Years ago, there had been an amazing youth from the fields of Kansas. His name was Clark Kent and he had captured the public's attention with amazing feats of superhuman power. After some prying by the press, his parents admitted not knowing the boy's true origin, having found him in a mysterious crashed rocket in a distant fallow field during a harsh winter blizzard. The Kent boy had kept the nation rapt until his novelty wore off, and the next big thing came along.

Not many knew what had become of the boy after his fame had disappeared. There were rumors that he had died after exposure to some alien mineral that was dug up from his ship's crash site. After the usual hasty country funeral, the Kent grave had been robbed, his body stolen away to God knows where. There were no more tales about the amazing Clark Kent.

But then the rumors of a superhuman monster had started, grotesque and stitched together like something out of Mary Shelley's imagination. The monster had apparently gone on a rampage, causing much damage and death before disappearing again as mysteriously as it burst on the scene.

Dr. Fate and Baron Wayne find the creature hiding in the wreckage of the Kent family farmhouse – destroyed, and it's owners killed in a freak Kansas tornado not too far in the past. It's not hard for them to figure out that this resurrected monstrosity is the child from space who found and lost his fifteen minutes of fame.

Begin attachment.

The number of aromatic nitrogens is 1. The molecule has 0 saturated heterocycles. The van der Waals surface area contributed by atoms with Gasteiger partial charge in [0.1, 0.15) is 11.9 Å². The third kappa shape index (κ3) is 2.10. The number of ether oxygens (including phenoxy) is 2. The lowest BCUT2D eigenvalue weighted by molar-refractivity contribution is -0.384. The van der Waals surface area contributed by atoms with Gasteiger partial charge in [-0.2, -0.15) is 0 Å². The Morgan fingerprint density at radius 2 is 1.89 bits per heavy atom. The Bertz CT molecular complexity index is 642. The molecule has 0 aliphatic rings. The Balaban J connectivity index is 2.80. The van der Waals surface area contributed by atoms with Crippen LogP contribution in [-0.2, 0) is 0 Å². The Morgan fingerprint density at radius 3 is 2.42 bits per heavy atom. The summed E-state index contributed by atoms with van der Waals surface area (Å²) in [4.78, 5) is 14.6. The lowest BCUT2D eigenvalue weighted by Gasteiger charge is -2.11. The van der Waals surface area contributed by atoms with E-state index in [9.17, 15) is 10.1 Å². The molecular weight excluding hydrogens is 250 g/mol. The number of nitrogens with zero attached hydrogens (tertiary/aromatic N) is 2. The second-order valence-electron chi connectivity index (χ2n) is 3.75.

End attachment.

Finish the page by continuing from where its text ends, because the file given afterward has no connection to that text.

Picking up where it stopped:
The two manage to convince the freakish young man to help them.

In the laboratory of the mad scientist, Thaddeus Bodog Sivana, the two find the next member of their Monster Society. Her name had once been Diana, but she was now called simply the Bride. She was supposedly the Princess of an Island society of women in the Mediterranean – one that still worshipped the Greek Gods and practiced the arts of war daily.

Upon arriving in America, she had been murdered by unknown forces, intent on stopping her from spreading her message of peace and goodwill to America. Her body had disappeared on its way back to her home, into unknown hands. Hands they now knew to belong to Dr. Sivana. Sivana had used his occult science to return Diana to a semblance of life, to be the Bride of the Creature that had been his pioneering effort in reanimation: Clark Kent.

Sivana refuses to release Diana into the hands of the two strangers, until Wayne has a private word with him – after which he gladly agrees to let her go.

In sub-basement of the Smithsonian, Wayne and Fate find their next recruit in a somewhat disadvantaged state.

Pharoah Teth-Adam had been mummified over 2,500 years ago, during the Third Dynasty of Egypt. Adam had been the supernatural protector of the Empire, receiving his power directly from that of the Egyptian gods themselves – a divine ruler in every sense of the word. But he had apparently gone mad with power, becoming a ruthless tyrant. Only the power of his ancient wizard, Shazam had been enough to stop him and allow him to be prematurely mummified.

With a few words of power, Dr. Fate raises the ancient king from his ages-long slumber, needing the powers at his disposal more than they fear his return to life.

The resurrected Teth-Adam agrees to Dr. Fate's request for help, and accompanies them back to Wayne Castle, to lay their plans for saving the world.

These five outcasts will drive back an ancient threat – a power unknown to or doubted by the world at large. Their nemesis in this plot, the scheming Wizard, plans to summon the Elder God from ages lost to antiquity, the mighty Yog-Sothoth, back to the plane that he and his brothers once dominated.